git bisect – bug hunting made easy

While developing the script to integrate CJK fonts into GhostScript, we found a strange discrepancy between different versions of GhostScript. With the Yu fonts as distributed with OSX, newer versions of GhostScript crash, while my relatively old version on Debian worked without a problem.

The obvious solution: git bisect!

git

Fortunately GhostScript is developed in a git repository, so I dived into a git bisect session. For those who don’t know it, git is a distributed, no – it is the distributed revision control system, and adopted more or less by any mayor development team.

To find a problematic commit, git bisect does a binary search through the commits. In my case I had to start between the tags ghostscript-9.06 and HEAD, with a difference of 2099 commits. Binary search reduced this to 9 iterations to find the problematic commit, which took about a bit more than an hour, where I was doing other stuff.

I am very grateful to git bisect for this feature. Big thanks!

Operation

Warning This is only a quick intro, and you should definitely read the manual of git bisect.

What I was doing to find the bug in GhostScript is described below. Assuming we have verified that building from HEAD gives us a crashing program, and building from tag ghostscript-9.06 a working program, we did:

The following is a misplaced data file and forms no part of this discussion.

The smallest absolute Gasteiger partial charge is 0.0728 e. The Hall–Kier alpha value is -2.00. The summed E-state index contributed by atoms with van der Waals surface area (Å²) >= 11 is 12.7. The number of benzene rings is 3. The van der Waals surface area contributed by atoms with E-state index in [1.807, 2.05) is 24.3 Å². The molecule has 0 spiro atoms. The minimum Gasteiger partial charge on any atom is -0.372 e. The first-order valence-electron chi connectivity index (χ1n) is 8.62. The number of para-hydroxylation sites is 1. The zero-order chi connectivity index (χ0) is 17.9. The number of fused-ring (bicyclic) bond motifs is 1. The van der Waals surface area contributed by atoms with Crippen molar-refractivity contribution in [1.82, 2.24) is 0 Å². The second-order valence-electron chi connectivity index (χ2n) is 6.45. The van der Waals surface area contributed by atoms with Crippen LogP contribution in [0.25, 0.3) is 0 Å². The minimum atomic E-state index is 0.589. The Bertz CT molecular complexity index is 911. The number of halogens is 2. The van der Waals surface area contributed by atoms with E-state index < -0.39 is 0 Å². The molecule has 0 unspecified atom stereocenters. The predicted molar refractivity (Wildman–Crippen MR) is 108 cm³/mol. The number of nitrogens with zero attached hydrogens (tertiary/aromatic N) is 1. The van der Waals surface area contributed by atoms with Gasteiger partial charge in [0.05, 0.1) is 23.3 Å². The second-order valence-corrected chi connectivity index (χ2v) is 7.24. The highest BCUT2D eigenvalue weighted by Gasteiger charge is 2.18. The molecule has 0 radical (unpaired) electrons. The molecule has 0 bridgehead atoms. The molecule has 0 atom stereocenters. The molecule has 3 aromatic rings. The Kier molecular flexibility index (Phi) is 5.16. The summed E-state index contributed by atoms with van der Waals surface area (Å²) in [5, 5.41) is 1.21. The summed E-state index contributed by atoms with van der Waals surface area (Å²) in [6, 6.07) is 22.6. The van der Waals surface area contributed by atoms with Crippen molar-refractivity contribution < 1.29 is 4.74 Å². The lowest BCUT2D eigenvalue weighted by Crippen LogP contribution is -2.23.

• First you start the bisect: git bisect start
  • Then you mark HEAD as bad: git bisect bad HEAD
  • Then you mark a good commit with git bisect good COMMIT. The COMMIT can be anything commitish, so also a tag. In my case it was git bisect good ghostscript-9.06.

After that git will tell you how many commits, and approximately how many steps. You just rebuild and test. And if it is working you do git bisect good, otherwise git bisect bad. That’s all. At the end you are left with one bad commit (hopefully).

I did a double check by reverting the commit on top of HEAD, which worked out (not always the case), rebuild, and confirmed that the bug was gone.

After confirming the bug on MacOSX, too, I have reported the bug to GhostScript.

Where would we be without git?

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